A 59 year old women presented to the accident and emergency department with tachycardia and hypotension following a one day history of feeling unwell. She was peripherally shutdown, cyanosed, hypoxic, had a purpuric rash and numbness to her fingers. CT scan revealed bilateral adrenal haemorrhage consistent with Waterhouse-Friderichsen syndrome. This was further confirmed with a Short synacthen test(SST) showing a peak 30 minute cortisol of 102 nmol/l. She was commenced on oral dexamethasone. As a further complication she was found to have IgM paraprotein with a large bone marrow infiltration consistent with lymphoplasmacytic lymphoma. She commenced chemotherapy but without sufficient steroid cover developed an Addisonion crisis. A repeat short synacthen test several weeks later revealed a 30 minute cortisol response of 60 nmol/l. Hydrocortisone replacement therapy was commenced. One year later, she underwent a long synacthen test to assess for recovery of adrenal function. This revealed a suboptimal response with a peak of 439 nmol/l. She was recommenced onto Hydrocortisone replacement therapy. She was haemodynamically unstable for three weeks requiring intensive therapy with respiratory, vascular and renal support. The consequences of her severe septicaemia lead to bilateral adrenal haemorrhage and digital amputation as a result of peripheral digital necrosis. Meningiococal and other bacterial screens proved negative, while a vaginal swab isolated HSV-1 infection. This is the first report of adrenal haemorrhage in association with HSV infection. There have been 2 case reposts of adrenal insufficiency in the context of HSV infection but they were both in the newborn. None of these cases reported adrenal haemorrhage as the cause of the adrenal failure. This case illustrates the importance of adrenal assessment in the context of disseminated HSV infection.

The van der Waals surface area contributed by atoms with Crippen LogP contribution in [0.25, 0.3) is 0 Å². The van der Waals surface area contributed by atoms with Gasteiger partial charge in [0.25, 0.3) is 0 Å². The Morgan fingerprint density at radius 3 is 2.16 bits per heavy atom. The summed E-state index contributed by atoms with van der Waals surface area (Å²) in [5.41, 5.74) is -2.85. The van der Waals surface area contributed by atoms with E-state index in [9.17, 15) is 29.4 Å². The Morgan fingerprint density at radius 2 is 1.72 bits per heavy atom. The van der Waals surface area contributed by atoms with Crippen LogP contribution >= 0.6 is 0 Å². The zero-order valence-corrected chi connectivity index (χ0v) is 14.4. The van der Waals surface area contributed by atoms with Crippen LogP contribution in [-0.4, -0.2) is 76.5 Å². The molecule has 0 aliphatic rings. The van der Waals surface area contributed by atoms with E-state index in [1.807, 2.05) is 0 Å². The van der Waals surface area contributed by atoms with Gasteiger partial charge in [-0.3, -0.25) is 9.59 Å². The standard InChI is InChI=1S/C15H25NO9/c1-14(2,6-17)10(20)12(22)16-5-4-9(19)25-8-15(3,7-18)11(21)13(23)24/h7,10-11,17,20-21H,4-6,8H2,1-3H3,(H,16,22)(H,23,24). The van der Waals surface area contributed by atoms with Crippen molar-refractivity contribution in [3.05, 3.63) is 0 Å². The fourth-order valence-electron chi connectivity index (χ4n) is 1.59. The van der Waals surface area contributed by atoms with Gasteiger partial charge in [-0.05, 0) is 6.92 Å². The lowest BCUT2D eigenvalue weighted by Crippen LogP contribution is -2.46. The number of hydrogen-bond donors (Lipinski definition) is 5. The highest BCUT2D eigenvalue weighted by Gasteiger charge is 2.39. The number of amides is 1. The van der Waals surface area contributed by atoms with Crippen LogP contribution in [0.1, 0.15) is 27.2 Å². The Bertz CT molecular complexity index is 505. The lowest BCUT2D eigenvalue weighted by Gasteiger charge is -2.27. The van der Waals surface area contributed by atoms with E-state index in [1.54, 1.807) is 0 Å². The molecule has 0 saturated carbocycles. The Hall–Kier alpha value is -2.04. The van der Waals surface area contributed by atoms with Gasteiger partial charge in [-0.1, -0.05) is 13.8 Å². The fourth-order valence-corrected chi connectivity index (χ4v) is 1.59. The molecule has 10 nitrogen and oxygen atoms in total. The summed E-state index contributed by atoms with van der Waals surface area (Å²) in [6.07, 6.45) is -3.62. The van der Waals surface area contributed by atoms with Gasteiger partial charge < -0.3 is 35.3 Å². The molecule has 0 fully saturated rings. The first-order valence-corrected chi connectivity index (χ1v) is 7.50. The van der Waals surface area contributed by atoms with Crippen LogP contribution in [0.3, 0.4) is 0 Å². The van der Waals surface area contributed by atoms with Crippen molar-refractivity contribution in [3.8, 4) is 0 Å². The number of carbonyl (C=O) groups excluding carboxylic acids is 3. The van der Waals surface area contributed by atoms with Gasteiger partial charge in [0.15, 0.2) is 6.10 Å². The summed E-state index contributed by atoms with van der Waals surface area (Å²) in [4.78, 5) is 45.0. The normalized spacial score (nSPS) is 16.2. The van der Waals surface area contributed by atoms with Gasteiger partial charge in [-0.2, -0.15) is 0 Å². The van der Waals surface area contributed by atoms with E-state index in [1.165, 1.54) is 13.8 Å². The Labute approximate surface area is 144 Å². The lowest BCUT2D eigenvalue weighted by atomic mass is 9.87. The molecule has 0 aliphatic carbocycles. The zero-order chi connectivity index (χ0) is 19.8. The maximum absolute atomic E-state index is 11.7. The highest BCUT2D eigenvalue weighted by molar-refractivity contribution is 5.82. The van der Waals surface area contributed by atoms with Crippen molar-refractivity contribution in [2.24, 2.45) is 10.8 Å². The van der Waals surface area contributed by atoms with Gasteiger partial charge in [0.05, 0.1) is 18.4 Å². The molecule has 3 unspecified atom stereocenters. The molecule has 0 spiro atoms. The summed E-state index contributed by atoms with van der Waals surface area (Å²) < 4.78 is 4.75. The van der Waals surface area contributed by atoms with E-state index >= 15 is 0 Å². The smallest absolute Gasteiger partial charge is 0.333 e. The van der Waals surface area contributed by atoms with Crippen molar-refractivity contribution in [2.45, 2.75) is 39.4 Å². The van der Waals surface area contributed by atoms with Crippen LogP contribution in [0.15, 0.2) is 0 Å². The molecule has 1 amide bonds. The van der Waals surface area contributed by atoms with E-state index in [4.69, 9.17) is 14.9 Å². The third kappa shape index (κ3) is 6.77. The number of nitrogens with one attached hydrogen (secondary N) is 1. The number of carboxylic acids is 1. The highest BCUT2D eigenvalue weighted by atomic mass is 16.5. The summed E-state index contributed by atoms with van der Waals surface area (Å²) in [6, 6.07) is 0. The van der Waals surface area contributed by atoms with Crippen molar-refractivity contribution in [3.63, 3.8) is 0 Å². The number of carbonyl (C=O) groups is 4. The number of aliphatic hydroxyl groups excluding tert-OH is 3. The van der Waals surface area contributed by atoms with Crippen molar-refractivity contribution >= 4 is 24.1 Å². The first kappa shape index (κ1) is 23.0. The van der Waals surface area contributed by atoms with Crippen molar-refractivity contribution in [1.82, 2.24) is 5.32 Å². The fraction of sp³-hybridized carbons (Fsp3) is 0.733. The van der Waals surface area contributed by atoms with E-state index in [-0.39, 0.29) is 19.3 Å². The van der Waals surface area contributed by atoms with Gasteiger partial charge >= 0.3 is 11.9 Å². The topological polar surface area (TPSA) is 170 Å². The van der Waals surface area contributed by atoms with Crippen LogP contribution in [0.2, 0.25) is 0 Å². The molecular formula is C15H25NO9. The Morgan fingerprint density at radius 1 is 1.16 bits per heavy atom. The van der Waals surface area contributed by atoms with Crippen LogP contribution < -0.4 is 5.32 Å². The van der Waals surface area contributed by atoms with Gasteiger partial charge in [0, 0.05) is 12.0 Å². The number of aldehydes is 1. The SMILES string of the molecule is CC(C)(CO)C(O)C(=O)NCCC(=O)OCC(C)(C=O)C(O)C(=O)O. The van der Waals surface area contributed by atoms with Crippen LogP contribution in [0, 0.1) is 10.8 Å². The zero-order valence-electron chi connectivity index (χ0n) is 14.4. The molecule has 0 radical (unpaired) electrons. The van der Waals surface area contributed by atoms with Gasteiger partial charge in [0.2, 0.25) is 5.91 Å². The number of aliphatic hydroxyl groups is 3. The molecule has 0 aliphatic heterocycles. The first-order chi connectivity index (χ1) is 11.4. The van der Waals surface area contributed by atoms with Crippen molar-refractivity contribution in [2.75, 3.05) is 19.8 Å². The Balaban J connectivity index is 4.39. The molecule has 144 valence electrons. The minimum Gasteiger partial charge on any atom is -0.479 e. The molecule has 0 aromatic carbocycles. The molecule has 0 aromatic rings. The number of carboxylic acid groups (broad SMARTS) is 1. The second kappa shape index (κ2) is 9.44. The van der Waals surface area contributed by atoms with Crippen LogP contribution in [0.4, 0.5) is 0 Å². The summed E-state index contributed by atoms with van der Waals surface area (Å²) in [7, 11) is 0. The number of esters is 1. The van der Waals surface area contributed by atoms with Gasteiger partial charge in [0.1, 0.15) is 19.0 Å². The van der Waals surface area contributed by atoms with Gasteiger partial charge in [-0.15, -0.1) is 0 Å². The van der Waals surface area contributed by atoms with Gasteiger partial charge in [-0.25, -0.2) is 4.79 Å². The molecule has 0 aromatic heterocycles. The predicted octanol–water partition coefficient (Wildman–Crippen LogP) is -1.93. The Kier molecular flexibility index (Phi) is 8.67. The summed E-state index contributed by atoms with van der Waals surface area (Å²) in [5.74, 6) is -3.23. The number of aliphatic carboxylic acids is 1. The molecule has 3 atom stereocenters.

Declaration of interest: There is no conflict of interest that could be perceived as prejudicing the impartiality of the research reported.
Funding: No specific grant from any funding agency in the public, commercial or not-for-profit sector.